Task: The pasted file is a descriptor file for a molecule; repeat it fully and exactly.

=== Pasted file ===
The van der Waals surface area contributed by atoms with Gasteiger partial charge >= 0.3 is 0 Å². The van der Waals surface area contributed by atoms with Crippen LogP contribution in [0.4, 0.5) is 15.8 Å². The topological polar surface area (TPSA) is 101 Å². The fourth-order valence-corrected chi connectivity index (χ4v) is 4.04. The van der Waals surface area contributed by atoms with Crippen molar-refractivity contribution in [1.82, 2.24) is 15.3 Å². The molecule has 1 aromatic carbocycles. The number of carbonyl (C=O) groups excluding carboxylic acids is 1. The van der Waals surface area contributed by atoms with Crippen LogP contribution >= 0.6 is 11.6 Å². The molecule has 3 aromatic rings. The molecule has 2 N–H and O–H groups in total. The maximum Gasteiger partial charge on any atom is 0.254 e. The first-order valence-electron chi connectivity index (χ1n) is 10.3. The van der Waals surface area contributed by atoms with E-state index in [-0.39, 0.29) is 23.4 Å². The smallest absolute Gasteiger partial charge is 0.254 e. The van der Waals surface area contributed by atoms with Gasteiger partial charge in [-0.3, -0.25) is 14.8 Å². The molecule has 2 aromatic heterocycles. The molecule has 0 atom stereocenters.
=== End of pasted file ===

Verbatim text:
The van der Waals surface area contributed by atoms with Gasteiger partial charge >= 0.3 is 0 Å². The van der Waals surface area contributed by atoms with Crippen LogP contribution in [0.4, 0.5) is 15.8 Å². The topological polar surface area (TPSA) is 101 Å². The fourth-order valence-corrected chi connectivity index (χ4v) is 4.04. The van der Waals surface area contributed by atoms with Crippen molar-refractivity contribution in [1.82, 2.24) is 15.3 Å². The molecule has 1 aromatic carbocycles. The number of carbonyl (C=O) groups excluding carboxylic acids is 1. The van der Waals surface area contributed by atoms with Crippen LogP contribution >= 0.6 is 11.6 Å². The molecule has 3 aromatic rings. The molecule has 2 N–H and O–H groups in total. The maximum Gasteiger partial charge on any atom is 0.254 e. The first-order valence-electron chi connectivity index (χ1n) is 10.3. The van der Waals surface area contributed by atoms with E-state index in [-0.39, 0.29) is 23.4 Å². The smallest absolute Gasteiger partial charge is 0.254 e. The van der Waals surface area contributed by atoms with Gasteiger partial charge in [-0.3, -0.25) is 14.8 Å². The molecule has 2 aromatic heterocycles. The molecule has 0 atom stereocenters.